Who wants it?
I can go round and round about why some players succeed and others don’t. I remember as a kid my dad always telling me that if I wanted to be “good” I had to do more than the rest of the team. What he meant was I had to be the first one to practice and the last one to leave.
I’ve heard sayings over the years like Larry Bird was a “gym rat”, Jerry Rice was a “workaholic” and I (myself) was a “cage junkie”. Well, no matter how much talent you have or you don’t have I’m a firm believer that you get out of it what you put into it.
I think the everyday person doesn’t realize how much work is put into training your “craft”.Throughout my pro career I spent hours in the off-season working on my body and my sport.
A typical day for me was 2 hours of weight-lifting varying the upper-body and lower-body, half-hour of running (whether it was sprints or distance), then 2-3 hours on the field hitting, fielding, and throwing. I did this 6 days a week for a few months leading up to Spring Training.
Man, now I know why I hate going to the gym these days.
I was always worried about my weight and my flexibility. I wanted to get bigger, stronger, and faster, but I didn’t want to look like a bodybuilder. The drive needed to be on top of my game was obsessive.
The first day of spring training when you walked into the clubhouse players were scoping each other out and seeing who had done what. It was almost like a beauty contest.
For many of the Big League spring training camps I attended I knew I had to be ready to play from the jump. I didn’t have the luxury of having a guaranteed or long-term contract so I had to come in ready to play.
I knew my chances of making the squad were slim so I made sure I was at the ballpark early and I always stayed late.
A full day in spring training could be very tedious as we would arrive at the park at 7am. Sometimes we would have early work (i.e. hitting, fielding, or conditioning). Then the regular practice would start. I never would forget my time with the Montreal Expos. In the Spring of ’96 every practice began with a 12-minute run. Wow!!
What a wake-up call!! Then we would do the normal stretching and agilities. Then we would go into a “fundamental” such 1st and 3rd defenses, bunt plays, base-running, pick-offs, or something geared towards the team. And since I played the OF we were always used for “demonstrations runners”, so more running. After our fundamental we then would go to individual defensive station such as fly-balls for the Outfielders, ground-balls for the Infielders, blocking for the catchers and pitcher doing PFPs (pitchers fielding practice). Thereafter we would get to my favorite, BP (Batting Practice). Man, I lived for hitting. There was something about hitting the ball, it was like catching a fish. I could hit and hit and never get tired.
After going thru this 3 to 4 hour workout we would go in the clubhouse get a sandwich, soup and change into our game uniform. You didn’t have much time in between if you were playing a road game in Spring Training. I’m talking like 30 minutes to change, eat and get on the bus. Sometimes the games would be 45 minutes away so a lot of players would take a power nap on the ride over to whoever we were playing. Then you would have to get stretched and be ready to play.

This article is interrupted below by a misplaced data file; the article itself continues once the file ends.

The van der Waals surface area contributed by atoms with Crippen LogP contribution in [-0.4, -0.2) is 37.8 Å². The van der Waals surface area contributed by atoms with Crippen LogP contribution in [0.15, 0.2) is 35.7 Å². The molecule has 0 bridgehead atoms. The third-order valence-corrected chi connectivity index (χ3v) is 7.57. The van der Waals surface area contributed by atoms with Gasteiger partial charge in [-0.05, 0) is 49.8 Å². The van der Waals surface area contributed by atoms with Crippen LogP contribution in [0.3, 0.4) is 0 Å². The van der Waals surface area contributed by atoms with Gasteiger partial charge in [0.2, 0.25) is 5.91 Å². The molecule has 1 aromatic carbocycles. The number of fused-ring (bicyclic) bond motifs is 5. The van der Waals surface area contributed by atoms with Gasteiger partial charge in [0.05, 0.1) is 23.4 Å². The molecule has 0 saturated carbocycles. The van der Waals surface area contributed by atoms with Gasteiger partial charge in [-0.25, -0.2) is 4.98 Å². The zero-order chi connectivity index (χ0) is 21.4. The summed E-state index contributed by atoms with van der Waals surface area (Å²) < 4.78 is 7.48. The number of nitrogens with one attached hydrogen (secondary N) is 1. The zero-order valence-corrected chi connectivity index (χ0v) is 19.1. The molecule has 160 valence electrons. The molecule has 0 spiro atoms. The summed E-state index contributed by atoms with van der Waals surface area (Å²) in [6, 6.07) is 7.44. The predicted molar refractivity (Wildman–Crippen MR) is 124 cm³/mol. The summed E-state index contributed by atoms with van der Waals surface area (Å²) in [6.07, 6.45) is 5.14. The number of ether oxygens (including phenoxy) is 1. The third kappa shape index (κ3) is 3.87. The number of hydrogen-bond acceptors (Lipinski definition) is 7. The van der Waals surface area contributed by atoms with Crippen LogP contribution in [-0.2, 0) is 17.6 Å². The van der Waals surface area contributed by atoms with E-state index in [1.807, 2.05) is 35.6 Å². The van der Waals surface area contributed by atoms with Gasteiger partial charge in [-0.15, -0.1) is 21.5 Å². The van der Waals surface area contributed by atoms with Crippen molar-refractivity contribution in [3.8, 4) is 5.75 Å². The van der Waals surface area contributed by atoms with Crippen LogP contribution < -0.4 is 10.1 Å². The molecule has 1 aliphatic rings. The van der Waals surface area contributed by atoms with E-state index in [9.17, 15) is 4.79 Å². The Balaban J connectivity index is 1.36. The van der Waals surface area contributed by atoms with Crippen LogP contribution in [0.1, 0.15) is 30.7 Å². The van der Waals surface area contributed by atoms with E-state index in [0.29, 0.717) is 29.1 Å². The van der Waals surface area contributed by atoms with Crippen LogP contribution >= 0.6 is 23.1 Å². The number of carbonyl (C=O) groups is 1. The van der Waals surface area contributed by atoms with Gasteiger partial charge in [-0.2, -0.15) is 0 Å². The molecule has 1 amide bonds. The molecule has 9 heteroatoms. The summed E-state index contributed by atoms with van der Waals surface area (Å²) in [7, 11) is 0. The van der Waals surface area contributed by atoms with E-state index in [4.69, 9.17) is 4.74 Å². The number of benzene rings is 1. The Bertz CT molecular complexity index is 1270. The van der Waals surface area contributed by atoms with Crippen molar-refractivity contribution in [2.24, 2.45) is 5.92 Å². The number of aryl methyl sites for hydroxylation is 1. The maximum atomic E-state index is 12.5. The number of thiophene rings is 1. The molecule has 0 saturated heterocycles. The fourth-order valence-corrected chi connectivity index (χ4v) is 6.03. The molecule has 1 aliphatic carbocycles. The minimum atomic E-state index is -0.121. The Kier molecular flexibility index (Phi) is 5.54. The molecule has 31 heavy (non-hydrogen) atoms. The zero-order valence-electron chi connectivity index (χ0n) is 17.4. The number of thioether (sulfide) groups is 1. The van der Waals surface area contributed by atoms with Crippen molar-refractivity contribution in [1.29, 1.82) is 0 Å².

As a career bottom of the roster guy I got very few starts in Spring training and a lot of my time was spent on the bench then I would usually get in the game late just in time to face the closers. I’ve had Spring Training at-bats against Mariano Rivera (and yes he broke my bat with that cutter) and Troy Percival to name a few. It was tough hitting against these guys after sitting on the bench for 2 hours and their FB were 95+, but somebody had to do it.
Some of my memorable Spring Training starts were, I was the starting RF in the game against the Diamondbacks when Randy Johnson hit the bird with a pitch, going back-to-back “homer” with Jeff Kent off Ben Sheets and starting in the Bay Bridge Series in San Francisco against the A’s and Mark Mulder on the mound.
My thing was that I was always ready and wanting to play. My theory was the bench was cold, lonely and just flat-out boring.
Now that I’m retired from playing I don’t have any regrets because I know I left it out on the field. For me, this is the quality I look for in a ballplayer, because playing baseball is no easy task and if you are fortunate to play on the pro level this is quality a ballplayer must have.
I’ve been watching the Olympics and I love hearing the stories about some of the hardships the Olympians have overcome.
My favorite story has been how the trainer of USA Gold Medalist Shawn Johnson discovered her. Her trainer is originally from Beijing and he moved to the US to open a Gymnastic Facility and two months after he opened guess who walked in…….(Shawn Johnson) and one of the first things he asked her is how bad do you want to do this? Sounds familiar!!
See a lot of times in sports we only see the end product, but what a lot of people fail to realize is the hours and hours of work done behind the scene.
Recently, one of the parents in our program brought me something that I have now dubbed as our BMP Anthem:
“Ballplayers are not born great. They’re not born great hitters or pitchers or managers, and luck isn’t the big factor. No one has come up with a substitute for hard work. I’ve never met a great player who didn’t have to work harder at learning to play ball than anything else he ever did.’’—Ted Williams
So in closing where's “Shawn Johnson” or has she already entered the doors of BMP?
Till next time,